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Gold hoard comes home to the Cotswolds

Features by Adam No Comments »

Corinium Museum curator John Paddock and the collection of Bronze Age goldA hoard of valuable Bronze Age gold is in the Cotswolds for good after a 3,000 year old collection went on show at the Corinium Museum in September.

The stash had been staying at the British Museum, but will now have a permanent home in Cirencester after the Cotswold District Council-owned museum raised the necessary £20,000 to hang onto the hoard.

The Going for Gold appeal, which was launched in October 2006, was funded by generous public donations of £3,000, and appeal organisers hit the £20,000 total they needed with grant help from the MLA/V&A Purchase Fund, the Headley Trust and the National Art Fund.

The gold was assessed and recorded as treasure at the British Museum, and has spent time in Lincoln for vital conservation work.

The gold – the only collection in the area which is actually from the Cotswolds – was first found by a metal detector enthusiast in Poulton in 2004. The complete hoard was finally unearthed by December 2005.

The find – a total of 67 gold and bronze artifacts – includes a selection of Bronze Age rings, bracelets, an axehead and gold fragments. It is believed to date from between 1300-1100 BC. Dr Alison Brookes, the Corinium Museum’s Collections Management Officer, said: “It is a very positive addition to our collection.”

The hoard is now on permanent display in the Prehistory Gallery of the Museum. In October, Curator Dr John Paddock and Dr Alison Brookes presented a public lecture to give visitors the opportunity to see the material and learn more about the Bronze Age Cotswolds.

The Museum is open Monday to Saturday from 10am to 5pm and from 2pm-5pm on Sundays

Article included with kind permission of Cotswold District Council - www.cotswold.gov.uk

Related articles:

Make Bronze Age jewellery at Museum session
‘Arty-ology’ event at Cirencester’s Corinium Museum
Master mosaic making at Moreton session

Make Bronze Age jewellery at Museum session

Events, Features by Adam 2 Comments »

Silver Wrist Workshop (c) Corinium Museum 2007Master the art of Bronze Age metal working at an adult day session being held in Cirencester later this month.

Keen metal workers are invited to the Corinium Museum in Park Street on Saturday November 17th, where they can make a beautiful wrist torque from pure silver, using the same technology used in Bronze Age England.

Metal smiths in the Bronze Age (1000BC) developed a surprisingly high level of skill in bronze and gold working, using twisting and forging methods to make wrist and neck torques. At this workshop, participants will use these same methods to make their own wrought silver wrist torque, complete with twisted body and tapered ends.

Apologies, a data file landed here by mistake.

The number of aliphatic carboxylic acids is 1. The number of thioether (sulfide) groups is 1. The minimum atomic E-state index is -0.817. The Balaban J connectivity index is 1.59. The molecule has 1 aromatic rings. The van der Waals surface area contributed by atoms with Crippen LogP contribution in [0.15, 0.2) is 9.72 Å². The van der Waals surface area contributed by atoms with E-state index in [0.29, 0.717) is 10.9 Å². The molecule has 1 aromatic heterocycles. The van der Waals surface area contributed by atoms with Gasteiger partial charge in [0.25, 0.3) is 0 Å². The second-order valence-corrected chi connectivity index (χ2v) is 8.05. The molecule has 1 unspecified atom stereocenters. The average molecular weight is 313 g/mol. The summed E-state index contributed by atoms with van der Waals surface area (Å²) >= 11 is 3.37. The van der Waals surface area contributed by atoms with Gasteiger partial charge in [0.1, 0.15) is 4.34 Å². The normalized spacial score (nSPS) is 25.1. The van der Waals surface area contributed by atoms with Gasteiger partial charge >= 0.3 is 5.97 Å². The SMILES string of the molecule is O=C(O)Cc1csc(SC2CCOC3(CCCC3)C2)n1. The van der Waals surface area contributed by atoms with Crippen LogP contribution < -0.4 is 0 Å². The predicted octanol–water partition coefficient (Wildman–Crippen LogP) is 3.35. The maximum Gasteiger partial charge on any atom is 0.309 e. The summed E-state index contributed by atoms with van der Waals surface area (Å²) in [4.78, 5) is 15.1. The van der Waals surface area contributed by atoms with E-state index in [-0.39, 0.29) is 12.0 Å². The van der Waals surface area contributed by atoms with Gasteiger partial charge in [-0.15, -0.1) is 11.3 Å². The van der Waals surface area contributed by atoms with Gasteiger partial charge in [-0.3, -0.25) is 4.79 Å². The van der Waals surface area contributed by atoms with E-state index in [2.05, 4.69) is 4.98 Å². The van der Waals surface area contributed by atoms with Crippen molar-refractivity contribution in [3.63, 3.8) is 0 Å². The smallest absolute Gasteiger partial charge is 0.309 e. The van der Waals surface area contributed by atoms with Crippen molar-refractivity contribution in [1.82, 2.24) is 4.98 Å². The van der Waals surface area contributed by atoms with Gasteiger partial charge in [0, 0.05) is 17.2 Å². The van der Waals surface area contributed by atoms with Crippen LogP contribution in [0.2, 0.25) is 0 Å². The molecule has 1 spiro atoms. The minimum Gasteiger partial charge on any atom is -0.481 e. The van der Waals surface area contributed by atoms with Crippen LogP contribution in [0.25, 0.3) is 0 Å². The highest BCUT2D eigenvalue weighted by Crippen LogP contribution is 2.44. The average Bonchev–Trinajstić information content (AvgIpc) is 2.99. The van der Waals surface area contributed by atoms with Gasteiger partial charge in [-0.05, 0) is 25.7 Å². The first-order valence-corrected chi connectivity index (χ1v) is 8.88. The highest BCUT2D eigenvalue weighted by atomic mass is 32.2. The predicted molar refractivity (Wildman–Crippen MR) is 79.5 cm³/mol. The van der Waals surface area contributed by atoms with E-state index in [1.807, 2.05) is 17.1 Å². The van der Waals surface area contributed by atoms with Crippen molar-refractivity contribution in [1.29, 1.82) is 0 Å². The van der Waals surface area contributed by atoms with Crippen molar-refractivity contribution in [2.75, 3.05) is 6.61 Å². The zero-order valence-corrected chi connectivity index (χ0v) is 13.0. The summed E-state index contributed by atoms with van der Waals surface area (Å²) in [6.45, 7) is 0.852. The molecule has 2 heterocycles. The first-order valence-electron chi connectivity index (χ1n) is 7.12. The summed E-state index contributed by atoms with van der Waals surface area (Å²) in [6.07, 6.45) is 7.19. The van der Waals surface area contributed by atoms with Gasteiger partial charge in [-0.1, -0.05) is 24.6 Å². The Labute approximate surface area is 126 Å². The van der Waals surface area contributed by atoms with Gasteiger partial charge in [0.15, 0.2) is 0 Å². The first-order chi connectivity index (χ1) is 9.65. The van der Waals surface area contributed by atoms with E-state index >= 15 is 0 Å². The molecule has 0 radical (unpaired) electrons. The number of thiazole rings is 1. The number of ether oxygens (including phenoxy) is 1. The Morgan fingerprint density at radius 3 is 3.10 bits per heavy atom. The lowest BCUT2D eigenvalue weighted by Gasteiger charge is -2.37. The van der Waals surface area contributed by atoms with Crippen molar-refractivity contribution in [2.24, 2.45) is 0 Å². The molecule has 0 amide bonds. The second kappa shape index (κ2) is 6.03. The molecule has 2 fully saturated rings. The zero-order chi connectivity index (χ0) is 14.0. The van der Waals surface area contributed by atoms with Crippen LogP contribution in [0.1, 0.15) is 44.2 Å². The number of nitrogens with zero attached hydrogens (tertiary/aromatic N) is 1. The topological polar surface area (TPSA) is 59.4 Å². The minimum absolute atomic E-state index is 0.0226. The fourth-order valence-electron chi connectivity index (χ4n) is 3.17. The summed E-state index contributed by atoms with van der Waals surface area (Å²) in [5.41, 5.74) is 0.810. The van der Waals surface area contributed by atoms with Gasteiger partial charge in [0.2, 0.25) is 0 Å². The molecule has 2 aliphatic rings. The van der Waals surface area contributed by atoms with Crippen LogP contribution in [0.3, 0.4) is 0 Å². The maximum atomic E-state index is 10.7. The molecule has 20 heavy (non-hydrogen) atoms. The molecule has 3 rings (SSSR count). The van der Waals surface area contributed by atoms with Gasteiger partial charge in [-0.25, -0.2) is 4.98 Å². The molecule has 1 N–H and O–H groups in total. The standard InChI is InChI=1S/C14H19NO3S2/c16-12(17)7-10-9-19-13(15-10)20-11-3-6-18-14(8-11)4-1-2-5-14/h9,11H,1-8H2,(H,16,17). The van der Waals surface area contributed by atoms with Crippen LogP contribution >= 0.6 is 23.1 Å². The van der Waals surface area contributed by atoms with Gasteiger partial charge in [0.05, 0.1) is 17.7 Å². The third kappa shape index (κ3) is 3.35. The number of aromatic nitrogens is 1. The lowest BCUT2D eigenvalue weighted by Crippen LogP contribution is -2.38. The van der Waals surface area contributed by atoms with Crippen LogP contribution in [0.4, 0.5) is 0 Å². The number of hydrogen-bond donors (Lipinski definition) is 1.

Working with pure silver rod and artist Neil Burridge, they will explore forging with stone tools, experiment with different twisting techniques and experience common problems found with work-hardening or heat-treating certain metals.

Pure silver is rarely seen today, being much softer to work. As it does not tarnish and always returns to the soft, white colour of the moon, one can understand why some ancient peoples valued it as highly as gold.

The day school will run from 10am-4pm and tickets cost £45 per person, including materials and tea or coffee. Lunch is not included, and booking is essential.

For more details, to book a place, or to find out about other events, please call Helen Arbon on 01285 655611 or email museums@cotswold.gov.uk

Related articles:
‘Arty-ology’ event at Cirencester’s Corinium Museum
Master mosaic making at Moreton session

Classic pottery comes to Corinium Museum

Events, Features by Adam 1 Comment »

Benjamin, David, Simon & Patricia EelesGo potty over pottery at the Corinium Museum this winter and come and feast your eyes on a wide range of family wares.

The Eeles Family Pottery exhibition will be on display at the Park Street museum from November 3rd until January next year, and will showcase a vast collection of pottery dishes, platters, vases, jars, cooking pots, cheese dishes and wine jars.

All the pottery is available to buy, and is decorated individually using a wide range of techniques. It is mainly the Stoneware type, which is primarily made from clay, as well as Porcelain and Raku types. Inspiration for the patterns are mainly drawn from nature, with grasses, leaves, flowers and shells usually illustrated onto the items.